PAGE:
Hawkish? Dovish? Welcome To The Economic Circus

Welcome to the economic circus that is the Federal Reserve. Here’s a recap of sentiment surrounding Federal Reserve meetings over the last several months…

  • The Federal Reserve goes Hawkish (raises interest rates) in December.
  • The Federal Reserve goes Dovish (might be lowering interest rates) in March/April
  • The Federal Reserve goes Hawkish in May…

Of course that news of them going Hawkish in May was based on minutes that are several weeks old and the recent economic data that has been released since then continues to show an economy that is slowing. And yes, it is possible that the Fed reverses course again and swings back to Dovish in June! Or not! Who knows!

So just to recap for those keeping score at home, in a span of six months the Federal Reserve has gone from hawkish to dovish to hawkish to dovish. I think the only thing that they’ve lost is there credibility!

Is the Federal Reserve attempting to micro manage the economy on a monthly basis? ….using imperfect economic data that is reported on a lag?

 

So how can we manage money in the midst of this back and forth?

Supposedly, a dovish Federal Reserve is positive for stocks whereas a hawkish Federal Reserve is bad for stocks. So over the last six months, as a money manager, was I supposed to be flip-flopping my portfolio from stocks to bonds back to stocks back to bonds and back to stocks?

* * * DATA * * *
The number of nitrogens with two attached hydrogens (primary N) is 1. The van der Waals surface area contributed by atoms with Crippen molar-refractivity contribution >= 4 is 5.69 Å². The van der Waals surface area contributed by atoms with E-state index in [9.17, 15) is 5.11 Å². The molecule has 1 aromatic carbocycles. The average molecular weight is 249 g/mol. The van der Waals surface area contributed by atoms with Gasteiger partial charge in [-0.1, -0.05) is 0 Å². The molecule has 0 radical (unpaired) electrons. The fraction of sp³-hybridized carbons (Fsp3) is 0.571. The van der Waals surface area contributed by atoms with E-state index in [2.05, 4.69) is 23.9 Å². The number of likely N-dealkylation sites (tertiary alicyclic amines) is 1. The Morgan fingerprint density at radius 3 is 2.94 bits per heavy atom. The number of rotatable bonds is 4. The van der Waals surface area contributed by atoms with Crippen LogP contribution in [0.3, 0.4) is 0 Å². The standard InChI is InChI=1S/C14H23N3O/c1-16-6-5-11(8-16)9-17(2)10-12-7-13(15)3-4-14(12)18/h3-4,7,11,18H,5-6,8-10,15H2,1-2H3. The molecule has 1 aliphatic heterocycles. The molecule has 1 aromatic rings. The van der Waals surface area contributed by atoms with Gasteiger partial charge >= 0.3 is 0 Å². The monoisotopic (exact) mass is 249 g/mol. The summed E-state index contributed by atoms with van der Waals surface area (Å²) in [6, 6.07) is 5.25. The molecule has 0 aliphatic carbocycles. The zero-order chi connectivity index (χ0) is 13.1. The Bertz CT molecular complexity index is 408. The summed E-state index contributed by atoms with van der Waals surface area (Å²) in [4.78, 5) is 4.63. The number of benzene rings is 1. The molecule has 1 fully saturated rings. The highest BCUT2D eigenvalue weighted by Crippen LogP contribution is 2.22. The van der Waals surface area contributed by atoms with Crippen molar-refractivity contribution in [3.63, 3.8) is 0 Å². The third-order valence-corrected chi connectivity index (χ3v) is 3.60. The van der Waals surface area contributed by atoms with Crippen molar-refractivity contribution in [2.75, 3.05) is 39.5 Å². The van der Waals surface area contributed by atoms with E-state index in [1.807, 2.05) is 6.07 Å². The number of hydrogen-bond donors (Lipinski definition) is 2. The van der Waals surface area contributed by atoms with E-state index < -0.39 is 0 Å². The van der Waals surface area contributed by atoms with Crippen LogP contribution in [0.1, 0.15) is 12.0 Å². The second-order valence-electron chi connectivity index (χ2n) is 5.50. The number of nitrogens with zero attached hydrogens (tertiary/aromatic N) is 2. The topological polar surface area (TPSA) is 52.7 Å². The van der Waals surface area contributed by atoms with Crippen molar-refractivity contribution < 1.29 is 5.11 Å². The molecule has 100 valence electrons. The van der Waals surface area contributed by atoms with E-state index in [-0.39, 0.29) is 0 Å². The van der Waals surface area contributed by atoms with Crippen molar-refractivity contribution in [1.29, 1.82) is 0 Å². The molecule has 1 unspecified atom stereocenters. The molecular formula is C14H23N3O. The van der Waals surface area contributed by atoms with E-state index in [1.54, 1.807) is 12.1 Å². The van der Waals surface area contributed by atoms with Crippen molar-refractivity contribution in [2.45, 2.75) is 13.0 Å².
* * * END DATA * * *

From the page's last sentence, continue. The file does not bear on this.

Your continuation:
I don’t think so!

The funny thing is that in the midst of all of this Fed uncertainty, the bond market (based on the 10-year US Treasury) hasn’t moved much at all. Take a look and this chart of the 10-year yields. When the Federal Reserve goes Hawkish and talks about raising interest rates the yield on the 10-year should spike higher; when the Federal Reserve goes dovish it should plunge lower. During the last six months, though, the yield curve hasn’t moved that much at all:

10 year us treasury yield chart_bond market_june

It dropped below 2% shortly after the Fed announced it was raising rates in December—yes, they said they would raise interest rates and the yields went down! And the 10-year has stayed below 2% since then despite the hawkish/dovish changes.

What should that tell us? How should we navigate this?

More from Jeff:  Sell In May? Why Investors Are Sailing Into Rougher Waters

I believe the key is to focus on the underlying economic data by measuring whether the economy in general is getting stronger or weaker. And the research that I use shows that globally growth continues to trend lower. The data doesn’t go in a straight line, but the trend of that line is consistent. So, in the midst of uncertainty, I have chosen to sell some of my positions like utilities to lock in some gains and to raise cash amidst uncertainty. I still have not sold off bonds in general because bonds yields should continue to track the economic data.

I will continue to track the Fed and the economic data closely and will adjust my portfolio (and provide updates here) as warranted.

Thanks for reading.

 

Twitter:  @JeffVoudrie

The author holds positions in mentioned securities at the time of publication. Any opinions expressed herein are solely those of the author, and do not in any way represent the views or opinions of any other person or entity.

 

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